• Quill and Scroll Society Quill and Scroll International Honorary Society for High School Journalists was organized April 10, 1926, at the University of Iowa by renowned pollster George H. Gallup and a group of high school advisers for the purpose of encouraging and recognizing individual student achievement in journalism and academics. The organization provides educational resources, contests and workshops for students and educators. http://www.quillandscroll.org

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Rating services and contests

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Rating services and contests

Awards and accolades – everyone wants them. Especially in this era of accountability, recognition of achievement offers a measure of effectiveness. Community members and boards relish the awards students earn.

Parents and students value the experiences leading to honors, as well as the actual awards and what they signify to scholarship grantors, colleges and employers.

Rating services and contests are plentiful at the local, state and national levels. Advisers and teachers should be familiar with these services, including rankings and evaluation of individual student work or staff products. Because judging is a subjective process, administrators should encourage students’ participation in a range of competitions so they receive a variety of ideas and suggestions.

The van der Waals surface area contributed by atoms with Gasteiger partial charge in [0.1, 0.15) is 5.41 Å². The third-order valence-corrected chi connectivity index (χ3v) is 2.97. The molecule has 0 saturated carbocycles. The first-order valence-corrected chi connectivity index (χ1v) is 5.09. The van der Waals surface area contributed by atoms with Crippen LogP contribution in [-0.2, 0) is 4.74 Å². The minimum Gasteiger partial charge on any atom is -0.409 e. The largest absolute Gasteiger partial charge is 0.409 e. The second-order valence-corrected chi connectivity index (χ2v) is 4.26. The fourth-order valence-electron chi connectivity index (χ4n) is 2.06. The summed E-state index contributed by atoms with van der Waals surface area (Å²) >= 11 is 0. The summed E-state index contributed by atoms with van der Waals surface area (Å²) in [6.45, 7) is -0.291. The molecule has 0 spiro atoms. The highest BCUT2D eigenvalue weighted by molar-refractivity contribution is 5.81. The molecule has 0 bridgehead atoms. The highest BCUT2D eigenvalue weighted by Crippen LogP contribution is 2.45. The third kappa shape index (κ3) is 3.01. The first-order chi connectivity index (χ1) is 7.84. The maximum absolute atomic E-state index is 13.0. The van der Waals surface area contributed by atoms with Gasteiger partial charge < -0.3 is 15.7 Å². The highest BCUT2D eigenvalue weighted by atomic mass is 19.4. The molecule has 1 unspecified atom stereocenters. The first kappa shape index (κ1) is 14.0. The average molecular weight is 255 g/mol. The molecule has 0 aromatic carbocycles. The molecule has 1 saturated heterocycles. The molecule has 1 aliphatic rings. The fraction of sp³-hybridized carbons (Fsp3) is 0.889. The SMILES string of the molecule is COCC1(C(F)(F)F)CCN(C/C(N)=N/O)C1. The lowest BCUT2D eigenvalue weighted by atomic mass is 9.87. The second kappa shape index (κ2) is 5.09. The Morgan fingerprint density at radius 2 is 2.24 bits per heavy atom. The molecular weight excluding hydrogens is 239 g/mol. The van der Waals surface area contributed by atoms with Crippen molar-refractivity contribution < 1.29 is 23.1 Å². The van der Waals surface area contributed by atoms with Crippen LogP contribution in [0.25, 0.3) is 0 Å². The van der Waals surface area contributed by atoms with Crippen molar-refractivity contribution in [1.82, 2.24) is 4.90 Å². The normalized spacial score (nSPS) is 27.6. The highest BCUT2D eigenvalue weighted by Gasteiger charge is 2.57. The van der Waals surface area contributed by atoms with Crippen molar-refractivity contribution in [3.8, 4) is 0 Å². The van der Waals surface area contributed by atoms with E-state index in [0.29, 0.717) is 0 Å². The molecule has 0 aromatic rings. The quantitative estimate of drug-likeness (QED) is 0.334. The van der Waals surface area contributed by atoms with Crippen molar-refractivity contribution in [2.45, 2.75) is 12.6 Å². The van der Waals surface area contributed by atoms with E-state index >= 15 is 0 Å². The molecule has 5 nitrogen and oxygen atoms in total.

Administrators, students and teachers should not emphasize winning over the experience of participation. Further, students should produce work in alignment with course and professional standards, and not simply to please judges.

Rating services and contests are valuable to scholastic journalism educators because:
• They are instructive, providing standards for measuring students’ work, and they reinforce classroom learning. These services recognize student achievement and praise outstanding accomplishments.
• Feedback identifies whether students meet goals and course objectives and suggest ways to improve the product.
• Competition and rating service evaluations are instructional tools for teachers and students. Some contest sponsors also offer samples of winning entries with judges’ feedback in useful formats.

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Internet freedom of expression

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The Journalism Education Association has always believed students involved in print media should enjoy freedom of expression. As an extension of that, JEA also believes student use of the Internet should be free from prior review, restraint and other hindrances preventing free expression.

In particular, JEA:

  1. Endorses the Student Press Law Center’s revised Model Publication Guidelines that include statements on use of the Internet and urges journalism programs and school systems to adopt the SPLC model;
  2. Joins with the Internet Free Expression Alliance in working to ensure the Internet is a forum for open, diverse and unimpeded expression;
  3. Strongly opposes the use of filters or blocking software that interfere with the legitimate gathering or authoring of information protected by the First Amendment and recent Supreme Court decisions. All current blocking and filtering software consistently has been shown to restrain more than unprotected speech, taking from educators valid educational decision making and often giving it to unknown parties with unknown rationale;
  4. Recommends communications teachers assist administrators, parents, students and others in their understanding the importance of free expression on the Internet;